By Anaïs De Meulder
Only two years after the 2010-2011 post-election crisis that resulted in some 3,000 deaths, Cote d’Ivoire is already preparing to hold presidential elections amidst persistent insecurities. On 4 May 2013, President Alassane Ouattara announced that voting would be conducted electronically at the 2015 presidential polls, in order to prevent incidents of ballot-box interference which were seen during municipal and regional elections, both held on 21 April 2013. The local elections, characterised by accusations of irregularities and violence, highlight the country’s persistent security problems and its lingering instability.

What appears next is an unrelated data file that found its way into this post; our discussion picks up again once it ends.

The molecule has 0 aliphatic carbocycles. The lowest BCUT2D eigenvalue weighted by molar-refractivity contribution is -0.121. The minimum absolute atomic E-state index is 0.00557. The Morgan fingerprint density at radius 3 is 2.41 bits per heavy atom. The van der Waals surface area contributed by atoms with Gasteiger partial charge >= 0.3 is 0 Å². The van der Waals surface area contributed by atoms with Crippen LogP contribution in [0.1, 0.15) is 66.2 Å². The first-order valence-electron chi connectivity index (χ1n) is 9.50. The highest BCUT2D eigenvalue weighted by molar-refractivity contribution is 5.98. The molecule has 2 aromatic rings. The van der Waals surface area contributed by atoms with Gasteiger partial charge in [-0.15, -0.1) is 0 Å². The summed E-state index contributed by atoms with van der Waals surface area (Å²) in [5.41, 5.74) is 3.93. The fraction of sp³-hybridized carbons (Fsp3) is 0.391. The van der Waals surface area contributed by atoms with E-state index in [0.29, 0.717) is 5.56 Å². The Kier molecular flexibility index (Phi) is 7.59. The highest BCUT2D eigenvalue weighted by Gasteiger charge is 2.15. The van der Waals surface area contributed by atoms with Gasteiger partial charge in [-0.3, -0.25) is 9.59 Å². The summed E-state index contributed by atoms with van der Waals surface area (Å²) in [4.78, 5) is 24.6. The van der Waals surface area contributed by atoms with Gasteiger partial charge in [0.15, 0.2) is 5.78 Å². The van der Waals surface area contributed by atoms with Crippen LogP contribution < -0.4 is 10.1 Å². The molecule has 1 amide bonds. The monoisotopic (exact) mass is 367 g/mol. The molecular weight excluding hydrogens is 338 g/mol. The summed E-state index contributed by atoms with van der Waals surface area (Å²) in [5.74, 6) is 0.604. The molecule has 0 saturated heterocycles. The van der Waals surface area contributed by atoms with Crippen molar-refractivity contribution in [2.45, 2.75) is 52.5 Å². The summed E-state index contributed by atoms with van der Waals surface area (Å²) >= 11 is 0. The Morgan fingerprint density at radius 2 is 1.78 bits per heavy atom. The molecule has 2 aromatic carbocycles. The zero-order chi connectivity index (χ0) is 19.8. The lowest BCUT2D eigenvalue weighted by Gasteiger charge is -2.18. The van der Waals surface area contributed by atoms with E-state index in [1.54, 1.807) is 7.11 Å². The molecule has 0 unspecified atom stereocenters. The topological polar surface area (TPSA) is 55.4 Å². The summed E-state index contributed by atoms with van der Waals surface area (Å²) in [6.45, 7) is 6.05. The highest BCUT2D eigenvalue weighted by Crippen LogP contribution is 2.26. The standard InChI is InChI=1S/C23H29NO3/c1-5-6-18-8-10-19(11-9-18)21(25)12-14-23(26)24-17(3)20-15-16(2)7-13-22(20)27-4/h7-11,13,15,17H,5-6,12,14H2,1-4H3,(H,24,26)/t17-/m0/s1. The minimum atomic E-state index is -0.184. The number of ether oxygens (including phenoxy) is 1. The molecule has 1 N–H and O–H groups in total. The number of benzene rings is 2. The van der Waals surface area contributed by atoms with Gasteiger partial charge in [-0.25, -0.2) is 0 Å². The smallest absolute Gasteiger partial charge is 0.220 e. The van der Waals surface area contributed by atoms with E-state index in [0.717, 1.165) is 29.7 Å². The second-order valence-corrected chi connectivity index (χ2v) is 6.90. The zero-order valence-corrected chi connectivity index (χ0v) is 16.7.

The polls were seen as a trial run for the 2015 presidential elections, which will be the first since the widespread political violence that followed the November 2010 vote. Fighting broke out when former president Laurent Gbagbo refused to concede victory to Ouattara, the internationally recognised winner. Continued political violence and infighting within Ouattara’s ruling coalition is likely to result in long-term ramifications for investor confidence in the West African nation. (more…)